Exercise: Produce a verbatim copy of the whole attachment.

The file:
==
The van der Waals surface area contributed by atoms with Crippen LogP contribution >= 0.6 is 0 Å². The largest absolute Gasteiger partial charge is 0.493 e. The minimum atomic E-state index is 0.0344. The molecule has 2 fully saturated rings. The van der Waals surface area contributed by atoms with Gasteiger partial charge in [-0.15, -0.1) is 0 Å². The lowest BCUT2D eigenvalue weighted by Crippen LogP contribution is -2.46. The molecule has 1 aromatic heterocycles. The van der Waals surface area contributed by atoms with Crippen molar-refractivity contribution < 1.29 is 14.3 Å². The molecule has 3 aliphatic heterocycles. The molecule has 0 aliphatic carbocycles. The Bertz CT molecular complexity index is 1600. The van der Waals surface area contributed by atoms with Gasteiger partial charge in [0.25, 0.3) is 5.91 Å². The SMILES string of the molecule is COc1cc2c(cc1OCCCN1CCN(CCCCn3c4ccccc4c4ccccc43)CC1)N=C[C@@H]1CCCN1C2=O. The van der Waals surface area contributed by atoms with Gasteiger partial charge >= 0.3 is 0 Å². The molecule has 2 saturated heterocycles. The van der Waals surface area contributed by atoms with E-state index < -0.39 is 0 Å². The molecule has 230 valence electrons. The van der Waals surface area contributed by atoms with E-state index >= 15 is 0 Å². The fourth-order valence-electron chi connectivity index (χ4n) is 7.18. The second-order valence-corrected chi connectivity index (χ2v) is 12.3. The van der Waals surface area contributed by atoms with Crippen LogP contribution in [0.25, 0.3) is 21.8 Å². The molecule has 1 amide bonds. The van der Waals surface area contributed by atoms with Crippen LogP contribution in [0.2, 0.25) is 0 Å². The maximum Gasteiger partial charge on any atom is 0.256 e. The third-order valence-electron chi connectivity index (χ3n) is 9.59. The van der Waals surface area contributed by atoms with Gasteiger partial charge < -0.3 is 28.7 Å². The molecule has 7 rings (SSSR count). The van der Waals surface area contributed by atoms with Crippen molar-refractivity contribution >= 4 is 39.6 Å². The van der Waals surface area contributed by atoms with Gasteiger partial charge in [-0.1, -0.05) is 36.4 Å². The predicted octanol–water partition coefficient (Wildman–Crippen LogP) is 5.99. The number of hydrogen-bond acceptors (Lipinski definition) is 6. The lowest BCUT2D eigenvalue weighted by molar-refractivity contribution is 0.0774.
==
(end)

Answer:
The van der Waals surface area contributed by atoms with Crippen LogP contribution >= 0.6 is 0 Å². The largest absolute Gasteiger partial charge is 0.493 e. The minimum atomic E-state index is 0.0344. The molecule has 2 fully saturated rings. The van der Waals surface area contributed by atoms with Gasteiger partial charge in [-0.15, -0.1) is 0 Å². The lowest BCUT2D eigenvalue weighted by Crippen LogP contribution is -2.46. The molecule has 1 aromatic heterocycles. The van der Waals surface area contributed by atoms with Crippen molar-refractivity contribution < 1.29 is 14.3 Å². The molecule has 3 aliphatic heterocycles. The molecule has 0 aliphatic carbocycles. The Bertz CT molecular complexity index is 1600. The van der Waals surface area contributed by atoms with Gasteiger partial charge in [0.25, 0.3) is 5.91 Å². The SMILES string of the molecule is COc1cc2c(cc1OCCCN1CCN(CCCCn3c4ccccc4c4ccccc43)CC1)N=C[C@@H]1CCCN1C2=O. The van der Waals surface area contributed by atoms with Gasteiger partial charge >= 0.3 is 0 Å². The molecule has 2 saturated heterocycles. The van der Waals surface area contributed by atoms with E-state index < -0.39 is 0 Å². The molecule has 230 valence electrons. The van der Waals surface area contributed by atoms with E-state index >= 15 is 0 Å². The fourth-order valence-electron chi connectivity index (χ4n) is 7.18. The second-order valence-corrected chi connectivity index (χ2v) is 12.3. The van der Waals surface area contributed by atoms with Crippen LogP contribution in [0.25, 0.3) is 21.8 Å². The molecule has 1 amide bonds. The van der Waals surface area contributed by atoms with Crippen LogP contribution in [0.2, 0.25) is 0 Å². The maximum Gasteiger partial charge on any atom is 0.256 e. The third-order valence-electron chi connectivity index (χ3n) is 9.59. The van der Waals surface area contributed by atoms with Gasteiger partial charge < -0.3 is 28.7 Å². The molecule has 7 rings (SSSR count). The van der Waals surface area contributed by atoms with Crippen molar-refractivity contribution >= 4 is 39.6 Å². The van der Waals surface area contributed by atoms with Gasteiger partial charge in [-0.1, -0.05) is 36.4 Å². The predicted octanol–water partition coefficient (Wildman–Crippen LogP) is 5.99. The number of hydrogen-bond acceptors (Lipinski definition) is 6. The lowest BCUT2D eigenvalue weighted by molar-refractivity contribution is 0.0774.